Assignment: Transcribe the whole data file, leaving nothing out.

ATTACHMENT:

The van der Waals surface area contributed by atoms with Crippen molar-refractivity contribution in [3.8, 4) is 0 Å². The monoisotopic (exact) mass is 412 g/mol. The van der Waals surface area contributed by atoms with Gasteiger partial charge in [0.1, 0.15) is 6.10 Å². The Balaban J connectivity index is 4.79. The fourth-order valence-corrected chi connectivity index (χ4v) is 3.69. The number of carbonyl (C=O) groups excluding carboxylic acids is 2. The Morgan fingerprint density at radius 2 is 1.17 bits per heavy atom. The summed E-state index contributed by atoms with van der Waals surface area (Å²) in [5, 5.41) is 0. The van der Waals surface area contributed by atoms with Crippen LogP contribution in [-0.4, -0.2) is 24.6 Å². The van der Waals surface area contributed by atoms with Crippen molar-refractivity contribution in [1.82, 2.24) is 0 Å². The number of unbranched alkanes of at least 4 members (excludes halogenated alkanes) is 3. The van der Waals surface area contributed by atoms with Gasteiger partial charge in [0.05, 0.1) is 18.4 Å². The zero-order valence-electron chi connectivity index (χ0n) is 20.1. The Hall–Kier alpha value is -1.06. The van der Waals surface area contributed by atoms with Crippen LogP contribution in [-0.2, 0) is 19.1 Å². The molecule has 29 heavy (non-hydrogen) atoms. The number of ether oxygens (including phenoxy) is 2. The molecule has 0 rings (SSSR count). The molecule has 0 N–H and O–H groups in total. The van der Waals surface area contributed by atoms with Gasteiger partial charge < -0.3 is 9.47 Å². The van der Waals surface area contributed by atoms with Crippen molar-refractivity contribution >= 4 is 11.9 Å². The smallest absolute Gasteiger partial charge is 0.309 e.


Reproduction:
The van der Waals surface area contributed by atoms with Crippen molar-refractivity contribution in [3.8, 4) is 0 Å². The monoisotopic (exact) mass is 412 g/mol. The van der Waals surface area contributed by atoms with Gasteiger partial charge in [0.1, 0.15) is 6.10 Å². The Balaban J connectivity index is 4.79. The fourth-order valence-corrected chi connectivity index (χ4v) is 3.69. The number of carbonyl (C=O) groups excluding carboxylic acids is 2. The Morgan fingerprint density at radius 2 is 1.17 bits per heavy atom. The summed E-state index contributed by atoms with van der Waals surface area (Å²) in [5, 5.41) is 0. The van der Waals surface area contributed by atoms with Crippen LogP contribution in [-0.4, -0.2) is 24.6 Å². The van der Waals surface area contributed by atoms with Crippen molar-refractivity contribution in [1.82, 2.24) is 0 Å². The number of unbranched alkanes of at least 4 members (excludes halogenated alkanes) is 3. The van der Waals surface area contributed by atoms with Gasteiger partial charge in [0.05, 0.1) is 18.4 Å². The zero-order valence-electron chi connectivity index (χ0n) is 20.1. The Hall–Kier alpha value is -1.06. The van der Waals surface area contributed by atoms with Crippen LogP contribution in [-0.2, 0) is 19.1 Å². The molecule has 29 heavy (non-hydrogen) atoms. The number of ether oxygens (including phenoxy) is 2. The molecule has 0 rings (SSSR count). The molecule has 0 N–H and O–H groups in total. The van der Waals surface area contributed by atoms with Gasteiger partial charge < -0.3 is 9.47 Å². The van der Waals surface area contributed by atoms with Crippen molar-refractivity contribution >= 4 is 11.9 Å². The smallest absolute Gasteiger partial charge is 0.309 e.